Memorial Day weekend is upon us. Get out the grills and put some dead animals on them while enjoying your favorite frothy beverages. It's one of the great sports weekends of the year, and Major League Baseball series won't disappoint. We've got some great ones on tap.
Let's dive in with the "hoagie" scale, listing each series in order of how hungry we are to consume them. Subjectively, of course.
Believe it or not, this is a matchup of first-place teams. The A's are arguably the best team in baseball while the Blue Jays come into the series as one of baseball's hottest teams. They've won eight of their past 10 and sit at four games above .500 for the first time since June 6, 2012.
The series pits two of the most explosive offenses in baseball. The A's have very good pitching while the Blue Jays have been getting quality pitching from a few unlikely sources but still shouldn't be considered a good pitching club. The A's dodge Mark Buehrle, too, which bodes well for them.
The Blue Jays had an issue with blown saves earlier in the season, but closer Casey Janssen is 5 for 5 since returning from the DL. The A's, meanwhile, have actually had some closer issues of their own, but they're 8-5 in one-run games.
In all, though, this series is a measuring stick for Toronto. The A's have been to the playoffs each of the past two years and we know they're legit. Are the Blue Jays? This is a good test.
Something else to consider? The Blue Jays are 10-11 at home while the A's are 18-7 on the road.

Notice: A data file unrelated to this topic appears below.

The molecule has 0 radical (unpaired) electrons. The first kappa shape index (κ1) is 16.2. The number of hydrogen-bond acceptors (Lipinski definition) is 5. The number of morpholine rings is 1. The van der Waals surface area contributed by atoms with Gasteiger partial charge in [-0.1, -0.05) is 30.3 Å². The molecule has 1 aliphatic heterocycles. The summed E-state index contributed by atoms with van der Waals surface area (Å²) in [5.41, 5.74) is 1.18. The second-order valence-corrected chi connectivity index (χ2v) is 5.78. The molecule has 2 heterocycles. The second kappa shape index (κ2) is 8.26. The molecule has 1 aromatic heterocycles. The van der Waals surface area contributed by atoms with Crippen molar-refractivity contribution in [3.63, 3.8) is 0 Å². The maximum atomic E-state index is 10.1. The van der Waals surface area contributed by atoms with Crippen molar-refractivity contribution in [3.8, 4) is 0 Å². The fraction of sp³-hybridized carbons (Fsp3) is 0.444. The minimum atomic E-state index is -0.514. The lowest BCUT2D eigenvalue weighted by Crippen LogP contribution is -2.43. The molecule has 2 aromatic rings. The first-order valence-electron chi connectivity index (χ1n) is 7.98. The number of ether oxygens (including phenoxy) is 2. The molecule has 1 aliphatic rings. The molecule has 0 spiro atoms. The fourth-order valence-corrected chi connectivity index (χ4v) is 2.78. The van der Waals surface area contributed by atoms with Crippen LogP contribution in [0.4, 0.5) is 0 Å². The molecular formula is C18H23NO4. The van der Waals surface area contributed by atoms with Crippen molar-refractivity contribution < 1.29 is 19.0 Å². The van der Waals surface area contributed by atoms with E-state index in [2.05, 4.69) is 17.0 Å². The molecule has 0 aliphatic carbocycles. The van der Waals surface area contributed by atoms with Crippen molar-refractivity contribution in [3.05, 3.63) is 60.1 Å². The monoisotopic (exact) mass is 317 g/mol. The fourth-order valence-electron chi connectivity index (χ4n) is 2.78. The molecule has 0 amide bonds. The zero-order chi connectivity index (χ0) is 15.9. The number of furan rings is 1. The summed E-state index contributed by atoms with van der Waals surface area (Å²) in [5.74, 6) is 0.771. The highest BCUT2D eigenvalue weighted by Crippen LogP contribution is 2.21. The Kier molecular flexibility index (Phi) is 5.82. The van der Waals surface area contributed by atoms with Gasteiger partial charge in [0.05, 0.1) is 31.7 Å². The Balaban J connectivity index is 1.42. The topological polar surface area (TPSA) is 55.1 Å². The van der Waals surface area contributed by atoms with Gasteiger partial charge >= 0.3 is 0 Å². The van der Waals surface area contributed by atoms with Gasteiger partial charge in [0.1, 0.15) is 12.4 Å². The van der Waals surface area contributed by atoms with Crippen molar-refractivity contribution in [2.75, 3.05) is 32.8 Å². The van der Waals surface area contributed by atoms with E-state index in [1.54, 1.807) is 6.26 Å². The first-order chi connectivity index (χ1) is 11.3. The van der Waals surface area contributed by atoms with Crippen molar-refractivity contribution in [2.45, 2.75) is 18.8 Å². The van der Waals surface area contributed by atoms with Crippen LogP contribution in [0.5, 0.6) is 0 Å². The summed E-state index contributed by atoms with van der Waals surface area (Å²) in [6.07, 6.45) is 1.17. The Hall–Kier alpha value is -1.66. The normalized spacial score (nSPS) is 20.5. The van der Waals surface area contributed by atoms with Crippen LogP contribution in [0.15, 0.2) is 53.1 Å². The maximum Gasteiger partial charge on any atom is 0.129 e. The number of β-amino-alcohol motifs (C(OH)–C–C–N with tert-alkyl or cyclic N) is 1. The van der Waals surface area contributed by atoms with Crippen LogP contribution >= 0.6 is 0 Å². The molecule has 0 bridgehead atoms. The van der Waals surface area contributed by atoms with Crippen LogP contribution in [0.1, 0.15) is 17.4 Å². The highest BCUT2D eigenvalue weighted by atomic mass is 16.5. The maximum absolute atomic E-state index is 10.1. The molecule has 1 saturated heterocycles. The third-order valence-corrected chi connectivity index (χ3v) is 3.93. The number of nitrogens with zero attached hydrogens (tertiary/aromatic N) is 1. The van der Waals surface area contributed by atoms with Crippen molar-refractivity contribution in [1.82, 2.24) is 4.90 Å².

The two clubs enter with nearly identical records and are both on pace for playoff berths.
Are the Braves back on track after a rough patch? They've won four of their past five and just took a series from the first-place Brewers. The offense still has all the makings of an inconsistent bunch, but they do have power. Rockies pitchers are susceptible to the longball at times, too.
The Rockies bring in some serious firepower of their own but they leave a lot back home. Their road batting line is .251/.299/.411 as opposed to a ridiculous .342/.388/.565 slash at home.
Thus, if the Braves hit the ball, there's a good shot to get this one. The Rockies are 10-14 on the road.
Texas Rangers at Detroit Tigers
Thursday: Rangers 9, Tigers 2
Friday: Scott Baker (0-0) vs. Anibal Sanchez (1-2)
Saturday: Nick Martinez (0-1) vs. Rick Porcello (7-1)
Sunday: Colby Lewis (3-3) vs. Justin Verlander (5-3)
After Ian Kinsler's venomous comments about Rangers GM Jon Daniels following the big trade this past offseason, there's obviously some intrigue here. Kinsler did say he hoped the Rangers would go 0-162 this season, though the exaggeration didn't have a ton to do with his former teammates. Still, it's something.
On the field, the Tigers have now dropped four straight after Thursday's loss in the series opener. Given that they still hold a 4½-game lead in the AL Central, there's no problem just yet.
On the flip side, the Rangers just lost Prince Fielder and probably Jurickson Profar for the season. They have won two in a row, but before that lost 15 of 21. They aren't yet a non-contender, but they were (are?) trending that way. This series needs to be one that stops the bleeding and gives the club some confidence against a powerhouse. Otherwise the season is over before June.